Date of this Version
University of Nebraska Studies: New Series no. 34
General. On this continent no investigation is on record that had for its purpose the structural study of a whole unit complex of alpine vegetation. From Colorado several works are available that treat of the problem in part only. There was very little in the available literature on the biology, structure, and floristic composition of the complete vegetation when the writer, as a ranger for the United States National Park Service, was stationed for five summers on a ranger station located in the alpine zone facing Longs Peak. A desire to increase the knowledge of alpine vegetation led to this investigation, a desire that had its inception in a love for the mountains and all that dwells thereon, a love that was nurtured through long years of mountain climbing. An intimate acquaintance with high mountains proved of great help in the course of the investigation.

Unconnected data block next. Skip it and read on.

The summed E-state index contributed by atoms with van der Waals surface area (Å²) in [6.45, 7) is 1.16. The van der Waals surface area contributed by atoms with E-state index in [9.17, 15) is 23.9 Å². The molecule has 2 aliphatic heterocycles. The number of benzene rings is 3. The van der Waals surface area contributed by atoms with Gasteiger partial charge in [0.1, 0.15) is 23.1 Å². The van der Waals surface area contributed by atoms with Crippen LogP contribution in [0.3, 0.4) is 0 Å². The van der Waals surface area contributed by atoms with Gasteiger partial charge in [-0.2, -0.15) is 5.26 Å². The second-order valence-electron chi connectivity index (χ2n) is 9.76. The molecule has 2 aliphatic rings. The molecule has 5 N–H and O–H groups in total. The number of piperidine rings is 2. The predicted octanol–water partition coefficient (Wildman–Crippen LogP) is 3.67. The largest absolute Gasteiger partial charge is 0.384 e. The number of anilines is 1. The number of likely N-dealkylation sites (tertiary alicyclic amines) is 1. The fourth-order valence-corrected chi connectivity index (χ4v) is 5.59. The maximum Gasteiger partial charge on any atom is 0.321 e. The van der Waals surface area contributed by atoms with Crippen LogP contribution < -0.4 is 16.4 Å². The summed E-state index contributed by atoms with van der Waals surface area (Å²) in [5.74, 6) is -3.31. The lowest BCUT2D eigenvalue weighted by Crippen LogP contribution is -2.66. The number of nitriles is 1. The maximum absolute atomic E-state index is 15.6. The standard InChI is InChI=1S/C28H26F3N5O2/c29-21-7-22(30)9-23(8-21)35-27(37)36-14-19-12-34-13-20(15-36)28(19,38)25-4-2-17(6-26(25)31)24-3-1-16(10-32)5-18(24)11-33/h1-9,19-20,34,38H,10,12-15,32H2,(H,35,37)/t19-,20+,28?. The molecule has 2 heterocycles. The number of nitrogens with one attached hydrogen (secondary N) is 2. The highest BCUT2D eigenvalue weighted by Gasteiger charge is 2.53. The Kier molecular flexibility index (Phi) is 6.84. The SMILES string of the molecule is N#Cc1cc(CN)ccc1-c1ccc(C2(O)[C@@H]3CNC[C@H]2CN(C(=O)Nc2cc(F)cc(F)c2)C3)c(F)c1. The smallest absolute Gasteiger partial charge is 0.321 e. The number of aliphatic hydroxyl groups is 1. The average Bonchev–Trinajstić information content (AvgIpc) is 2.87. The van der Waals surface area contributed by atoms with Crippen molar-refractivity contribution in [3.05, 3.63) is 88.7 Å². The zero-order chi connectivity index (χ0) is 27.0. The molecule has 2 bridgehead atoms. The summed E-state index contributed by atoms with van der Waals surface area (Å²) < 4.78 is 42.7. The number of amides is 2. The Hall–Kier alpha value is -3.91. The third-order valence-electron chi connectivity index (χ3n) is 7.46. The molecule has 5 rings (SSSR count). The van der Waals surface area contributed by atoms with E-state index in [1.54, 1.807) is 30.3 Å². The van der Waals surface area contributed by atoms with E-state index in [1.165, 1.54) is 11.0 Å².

Location. The vegetation under study is that of the full area of the alpine zone on Longs Peak in Colorado. It includes all soil and rock surfaces from the timberline of the subalpine zone to the top of the peak. The altitudinal range is from about 11,000 to 14,255 feet. The area includes roughly four square miles and is crossed by latitude 40° 15' N and longitude 105° 37' '!\T. Longs Peak is among the highest peaks of the United States. With regard to biology and climate it is complete and representative of the high mountains of Colorado. Its inclusion within the confines of a national park enhances the value of this study.